For New York Magazine‘s The Cut, Ashley C. Ford writes about the burgeoning plus-size fashion business, and how much of a surprise missed opportunity it’s consistently been for major manufacturers and retailers. When you consider that some 67 percent of women reportedly wear size 14 or larger, it’s remarkable how hard it is for them — Ford included — to find a selection of “fun and quality” clothes designed specifically with larger bodies in mind.
Ford comes at the story from a personal angle, not only as a plus-size customer, but also as someone who was discouraged away from her dream of designing plus-size clothes.
I began my freshman year of college double-majoring in fashion merchandising and apparel design. At the end of my first semester, a professor told me I would be better off changing my major. I had earned an A in her course — for the first time in my life, I was a perfect student. But I was already a size 12, inching closer and closer to 14 each day. My professor was also big, and she told me there was no place for a body like mine in the fashion world unless I was a man or a genius, so I was wasting my money and my time. I don’t believe she meant me harm. I believe she meant to save me: Her experience working in fashion as a fat woman had been abysmal. I wasn’t even comfortable enough to go into some stores at my size, so how was I going to design for them? I changed my major to psychology.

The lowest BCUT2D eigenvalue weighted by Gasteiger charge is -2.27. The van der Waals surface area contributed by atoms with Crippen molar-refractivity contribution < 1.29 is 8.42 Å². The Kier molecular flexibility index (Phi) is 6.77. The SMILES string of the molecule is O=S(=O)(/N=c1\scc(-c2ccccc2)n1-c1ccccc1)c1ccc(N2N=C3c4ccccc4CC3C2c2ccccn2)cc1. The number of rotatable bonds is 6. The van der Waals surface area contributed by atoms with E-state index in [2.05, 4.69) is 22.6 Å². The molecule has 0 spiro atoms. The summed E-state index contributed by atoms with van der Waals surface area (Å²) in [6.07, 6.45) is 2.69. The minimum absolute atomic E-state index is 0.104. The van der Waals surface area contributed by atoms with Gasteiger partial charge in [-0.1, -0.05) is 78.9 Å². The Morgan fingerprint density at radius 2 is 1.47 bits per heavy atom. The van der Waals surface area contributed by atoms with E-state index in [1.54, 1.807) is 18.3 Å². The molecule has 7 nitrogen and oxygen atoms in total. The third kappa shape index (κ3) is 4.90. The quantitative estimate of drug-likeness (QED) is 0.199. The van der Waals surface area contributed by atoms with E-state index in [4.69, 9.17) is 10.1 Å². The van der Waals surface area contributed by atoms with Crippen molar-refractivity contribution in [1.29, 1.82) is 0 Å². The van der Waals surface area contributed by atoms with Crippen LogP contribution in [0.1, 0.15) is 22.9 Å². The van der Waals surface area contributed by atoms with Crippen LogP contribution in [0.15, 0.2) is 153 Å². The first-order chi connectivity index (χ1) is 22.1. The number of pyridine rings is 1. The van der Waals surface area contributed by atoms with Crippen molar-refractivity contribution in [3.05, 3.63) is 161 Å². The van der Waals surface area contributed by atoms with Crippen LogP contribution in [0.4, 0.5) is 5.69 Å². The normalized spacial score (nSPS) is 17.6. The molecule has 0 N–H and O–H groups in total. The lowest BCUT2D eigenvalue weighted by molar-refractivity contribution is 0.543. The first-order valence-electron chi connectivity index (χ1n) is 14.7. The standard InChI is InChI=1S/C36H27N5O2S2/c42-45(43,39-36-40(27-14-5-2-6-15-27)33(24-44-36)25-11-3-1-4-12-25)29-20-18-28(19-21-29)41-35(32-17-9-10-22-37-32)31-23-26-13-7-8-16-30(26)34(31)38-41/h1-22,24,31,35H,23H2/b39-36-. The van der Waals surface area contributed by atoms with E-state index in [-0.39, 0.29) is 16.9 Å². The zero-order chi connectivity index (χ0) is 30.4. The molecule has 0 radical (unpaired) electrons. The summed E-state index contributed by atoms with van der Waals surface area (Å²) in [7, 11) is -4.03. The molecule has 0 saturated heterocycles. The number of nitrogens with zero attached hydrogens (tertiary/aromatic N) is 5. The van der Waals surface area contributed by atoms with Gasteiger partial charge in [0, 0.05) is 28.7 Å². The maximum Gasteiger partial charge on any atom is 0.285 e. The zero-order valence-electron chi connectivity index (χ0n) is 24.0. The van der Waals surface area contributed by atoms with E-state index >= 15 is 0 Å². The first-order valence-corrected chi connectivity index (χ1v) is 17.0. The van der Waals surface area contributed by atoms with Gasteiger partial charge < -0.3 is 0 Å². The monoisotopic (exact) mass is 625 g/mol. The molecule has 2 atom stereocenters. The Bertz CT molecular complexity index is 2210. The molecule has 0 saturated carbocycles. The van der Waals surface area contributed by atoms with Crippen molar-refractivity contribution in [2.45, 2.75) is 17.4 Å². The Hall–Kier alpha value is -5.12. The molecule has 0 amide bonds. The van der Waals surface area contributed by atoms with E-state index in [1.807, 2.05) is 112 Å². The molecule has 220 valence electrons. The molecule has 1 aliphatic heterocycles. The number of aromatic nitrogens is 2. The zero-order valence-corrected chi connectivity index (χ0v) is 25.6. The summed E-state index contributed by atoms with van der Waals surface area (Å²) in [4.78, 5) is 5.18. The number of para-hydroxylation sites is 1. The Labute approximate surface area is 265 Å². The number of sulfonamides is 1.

Dear old Dad. To hear retailers tell the story, he’s a transparent creature, someone who is pleased by the simple things: a shirt, a book, a steak, a new gadget. But the dads most of us grew up with — and without — are a more inscrutable lot. They’re people, after all, whose past lives, present concerns, and future legacies can vex, perplex, and frustrate their children. Can we ever really know these men? Some of the best writing about dads embraces that mystery, confronting the hard questions of what it truly means to know one’s father.
At Refinery29, Ashley C. Ford has a moving personal essay about getting to know her father now that he’s been released after thirty years in prison Her father has missed so much of his daughter’s life, but that’s not all he has to catch up on. Having been incarcerated since the late 1980s, he is way behind the times, technologically speaking. He’s new to the whole world of cell phones, not to mention texting.
At least once a day I open my phone to scroll through our one-sided text conversation. There are a few sentences from his end, words separated by periods. He has trouble with the space bar. I see the uninterrupted column of my selfies and views of my surroundings. I know he appreciates the technology that allows him to see my current world so clearly, as he missed so much of my past. Because he has trouble responding with text, he calls to say how wonderful I am, how proud of me he is, and how much he wishes he could see the things I see every day. If I can’t answer he leaves minute-long voicemails. He is a talker, and I am his rapt audience.
I know someday he’ll figure out how to text exactly what he wants to say. When that happens, I’ll miss how much we’ve had to fit into phone calls, and how I’ve had to describe all the things he can’t see about who I am and where I am. I’ll miss his voice, too. His strange and familiar voice that sounds so much like my brother’s, and his brother’s, though the thoughts often sound just like mine.